USDA’s Agricultural Marketing Service (AMS) on Wednesday issued a final rule that allows more stringent enforcement actions, including fines, against retailers and suppliers who have not made a good-faith effort to comply with the agency’s Country of Origin Labeling (COOL) regulations. The rule also allows USDA to assess fines of no more than $10,000 for each violation against any packer or other person who violates the agency’s Livestock Mandatory Reporting (LMR) regulations.
AMS conducts compliance audits at all federally inspected plants required to submit data for the LMR program. AMS audits these plants at least twice a year to ensure data is reported as required, according to an AMS spokesperson. It conducts additional audits at plants with noncompliance issues that are not corrected within the specified timeframe.
The LMR Act allows a civil penalty of up to $10,000 for each violation. The act also provides for notice and hearing of violations, judicial review, issuance of an injunction or restraining order, and establishes a civil penalty for failure to obey a cease and desist order.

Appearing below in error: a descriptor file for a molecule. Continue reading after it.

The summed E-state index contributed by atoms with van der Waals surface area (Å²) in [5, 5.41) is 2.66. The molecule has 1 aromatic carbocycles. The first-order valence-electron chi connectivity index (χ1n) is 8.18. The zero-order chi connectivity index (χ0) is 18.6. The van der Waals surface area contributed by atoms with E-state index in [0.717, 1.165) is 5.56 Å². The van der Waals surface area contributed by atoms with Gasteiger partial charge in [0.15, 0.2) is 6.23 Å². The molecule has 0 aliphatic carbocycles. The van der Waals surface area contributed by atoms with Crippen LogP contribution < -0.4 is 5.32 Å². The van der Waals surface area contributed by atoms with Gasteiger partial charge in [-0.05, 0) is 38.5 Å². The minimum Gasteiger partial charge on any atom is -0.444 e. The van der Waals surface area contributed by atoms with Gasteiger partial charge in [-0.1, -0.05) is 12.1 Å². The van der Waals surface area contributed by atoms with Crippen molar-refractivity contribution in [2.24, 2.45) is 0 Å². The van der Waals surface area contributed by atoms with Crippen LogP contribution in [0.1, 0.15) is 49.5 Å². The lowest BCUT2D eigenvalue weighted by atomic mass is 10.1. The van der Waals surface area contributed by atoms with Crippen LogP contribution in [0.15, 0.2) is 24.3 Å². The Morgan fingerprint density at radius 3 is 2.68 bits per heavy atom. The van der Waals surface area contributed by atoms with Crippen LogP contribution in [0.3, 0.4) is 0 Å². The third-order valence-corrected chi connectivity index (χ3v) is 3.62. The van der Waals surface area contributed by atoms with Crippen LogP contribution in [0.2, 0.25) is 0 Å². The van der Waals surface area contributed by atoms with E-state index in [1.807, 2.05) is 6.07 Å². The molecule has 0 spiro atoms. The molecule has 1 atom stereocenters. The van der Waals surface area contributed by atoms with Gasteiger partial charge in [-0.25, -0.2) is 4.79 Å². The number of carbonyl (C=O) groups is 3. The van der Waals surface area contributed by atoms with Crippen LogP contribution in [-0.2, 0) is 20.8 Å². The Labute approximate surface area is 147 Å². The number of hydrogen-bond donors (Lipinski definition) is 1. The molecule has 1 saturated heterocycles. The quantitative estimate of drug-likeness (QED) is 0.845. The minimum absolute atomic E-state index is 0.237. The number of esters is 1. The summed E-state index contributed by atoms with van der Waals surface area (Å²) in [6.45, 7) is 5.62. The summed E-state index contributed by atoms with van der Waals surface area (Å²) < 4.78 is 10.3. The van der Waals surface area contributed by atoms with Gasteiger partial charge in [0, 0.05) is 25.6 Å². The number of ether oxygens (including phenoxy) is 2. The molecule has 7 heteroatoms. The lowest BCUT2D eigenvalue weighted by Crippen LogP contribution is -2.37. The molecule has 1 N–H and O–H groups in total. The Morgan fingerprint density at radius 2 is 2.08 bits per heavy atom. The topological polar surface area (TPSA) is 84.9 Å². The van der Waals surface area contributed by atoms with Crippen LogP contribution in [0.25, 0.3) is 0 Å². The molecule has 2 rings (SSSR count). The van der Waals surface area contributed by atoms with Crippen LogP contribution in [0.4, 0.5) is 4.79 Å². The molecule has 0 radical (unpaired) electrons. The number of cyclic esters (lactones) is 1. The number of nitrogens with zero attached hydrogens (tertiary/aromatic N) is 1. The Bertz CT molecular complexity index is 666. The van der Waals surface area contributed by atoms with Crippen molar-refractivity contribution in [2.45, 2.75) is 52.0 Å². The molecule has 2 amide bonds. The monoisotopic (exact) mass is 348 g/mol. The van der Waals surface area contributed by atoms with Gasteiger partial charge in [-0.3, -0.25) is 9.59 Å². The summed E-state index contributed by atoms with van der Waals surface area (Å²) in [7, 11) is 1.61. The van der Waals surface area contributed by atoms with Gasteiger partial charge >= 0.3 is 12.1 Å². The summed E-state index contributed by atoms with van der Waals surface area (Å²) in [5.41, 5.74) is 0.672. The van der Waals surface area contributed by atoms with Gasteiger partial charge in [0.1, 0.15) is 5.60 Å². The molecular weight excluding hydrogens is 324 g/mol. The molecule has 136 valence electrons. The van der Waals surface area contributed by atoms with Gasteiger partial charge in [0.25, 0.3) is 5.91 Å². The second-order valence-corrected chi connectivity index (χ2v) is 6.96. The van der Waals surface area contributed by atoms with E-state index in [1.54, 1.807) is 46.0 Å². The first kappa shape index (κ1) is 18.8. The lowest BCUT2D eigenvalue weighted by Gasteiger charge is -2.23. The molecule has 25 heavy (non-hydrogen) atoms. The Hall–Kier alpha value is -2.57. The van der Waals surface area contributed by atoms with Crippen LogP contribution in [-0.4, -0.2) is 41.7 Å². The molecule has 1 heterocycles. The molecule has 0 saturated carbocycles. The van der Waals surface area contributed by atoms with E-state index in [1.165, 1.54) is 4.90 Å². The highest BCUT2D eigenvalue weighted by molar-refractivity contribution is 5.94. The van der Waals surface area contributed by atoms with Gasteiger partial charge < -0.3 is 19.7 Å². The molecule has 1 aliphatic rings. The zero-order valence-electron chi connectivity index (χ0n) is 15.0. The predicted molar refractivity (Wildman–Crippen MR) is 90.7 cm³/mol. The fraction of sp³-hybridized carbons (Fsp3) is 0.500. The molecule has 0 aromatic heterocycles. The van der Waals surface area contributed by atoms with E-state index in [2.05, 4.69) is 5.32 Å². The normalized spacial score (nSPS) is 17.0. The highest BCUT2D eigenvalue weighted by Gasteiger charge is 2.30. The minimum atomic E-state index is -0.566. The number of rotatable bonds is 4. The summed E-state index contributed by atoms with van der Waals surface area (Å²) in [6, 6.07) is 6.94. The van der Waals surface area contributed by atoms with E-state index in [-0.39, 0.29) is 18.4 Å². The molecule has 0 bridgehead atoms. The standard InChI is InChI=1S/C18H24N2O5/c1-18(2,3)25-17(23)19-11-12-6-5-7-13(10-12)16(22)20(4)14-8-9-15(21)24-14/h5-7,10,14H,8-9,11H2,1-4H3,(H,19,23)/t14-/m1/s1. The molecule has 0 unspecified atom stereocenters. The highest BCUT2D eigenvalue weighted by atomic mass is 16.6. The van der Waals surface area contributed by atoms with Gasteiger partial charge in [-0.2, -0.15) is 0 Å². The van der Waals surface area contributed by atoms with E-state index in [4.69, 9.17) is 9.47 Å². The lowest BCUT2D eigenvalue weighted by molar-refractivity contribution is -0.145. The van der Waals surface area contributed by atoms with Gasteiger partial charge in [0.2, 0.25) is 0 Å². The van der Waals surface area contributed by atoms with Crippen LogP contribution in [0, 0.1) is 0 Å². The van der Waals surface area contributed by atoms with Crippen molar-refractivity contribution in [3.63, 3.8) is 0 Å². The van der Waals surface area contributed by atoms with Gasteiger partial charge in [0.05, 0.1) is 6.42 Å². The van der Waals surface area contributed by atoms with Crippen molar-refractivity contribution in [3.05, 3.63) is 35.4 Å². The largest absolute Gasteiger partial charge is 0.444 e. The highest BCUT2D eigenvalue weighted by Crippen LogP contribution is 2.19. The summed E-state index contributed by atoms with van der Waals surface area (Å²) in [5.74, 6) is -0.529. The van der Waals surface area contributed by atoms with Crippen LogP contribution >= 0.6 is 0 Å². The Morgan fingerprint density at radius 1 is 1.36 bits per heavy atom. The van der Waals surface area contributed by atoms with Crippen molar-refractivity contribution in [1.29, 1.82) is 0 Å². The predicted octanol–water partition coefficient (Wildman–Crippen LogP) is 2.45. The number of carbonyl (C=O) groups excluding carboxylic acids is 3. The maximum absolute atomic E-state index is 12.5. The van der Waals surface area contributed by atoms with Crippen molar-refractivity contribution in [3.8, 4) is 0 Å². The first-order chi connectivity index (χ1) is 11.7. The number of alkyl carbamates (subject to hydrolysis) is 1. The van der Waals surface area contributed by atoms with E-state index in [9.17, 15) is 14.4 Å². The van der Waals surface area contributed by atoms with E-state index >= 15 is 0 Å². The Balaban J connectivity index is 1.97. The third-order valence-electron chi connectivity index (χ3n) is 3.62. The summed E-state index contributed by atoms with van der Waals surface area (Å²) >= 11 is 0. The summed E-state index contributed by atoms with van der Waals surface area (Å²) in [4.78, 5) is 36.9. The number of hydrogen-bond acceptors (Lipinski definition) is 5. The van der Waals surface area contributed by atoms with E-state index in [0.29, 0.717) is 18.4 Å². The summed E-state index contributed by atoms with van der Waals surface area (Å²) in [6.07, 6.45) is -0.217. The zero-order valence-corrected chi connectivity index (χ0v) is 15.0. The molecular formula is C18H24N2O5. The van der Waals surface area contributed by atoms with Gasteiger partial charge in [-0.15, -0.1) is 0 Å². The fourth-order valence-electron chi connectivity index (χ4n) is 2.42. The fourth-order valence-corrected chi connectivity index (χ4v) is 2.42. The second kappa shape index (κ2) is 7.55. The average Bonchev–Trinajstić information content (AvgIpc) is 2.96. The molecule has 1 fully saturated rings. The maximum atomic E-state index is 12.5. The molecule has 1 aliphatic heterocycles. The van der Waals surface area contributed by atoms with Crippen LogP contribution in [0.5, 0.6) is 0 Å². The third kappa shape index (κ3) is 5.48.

While COOL was repealed for ground and muscle cuts of beef and pork, it remains in place for other products including muscle cut and ground chicken, lamb, and goat; wild and farm-raised fish and shellfish; fresh and frozen fruits and vegetables; peanuts, pecans, macadamia nuts; and ginseng.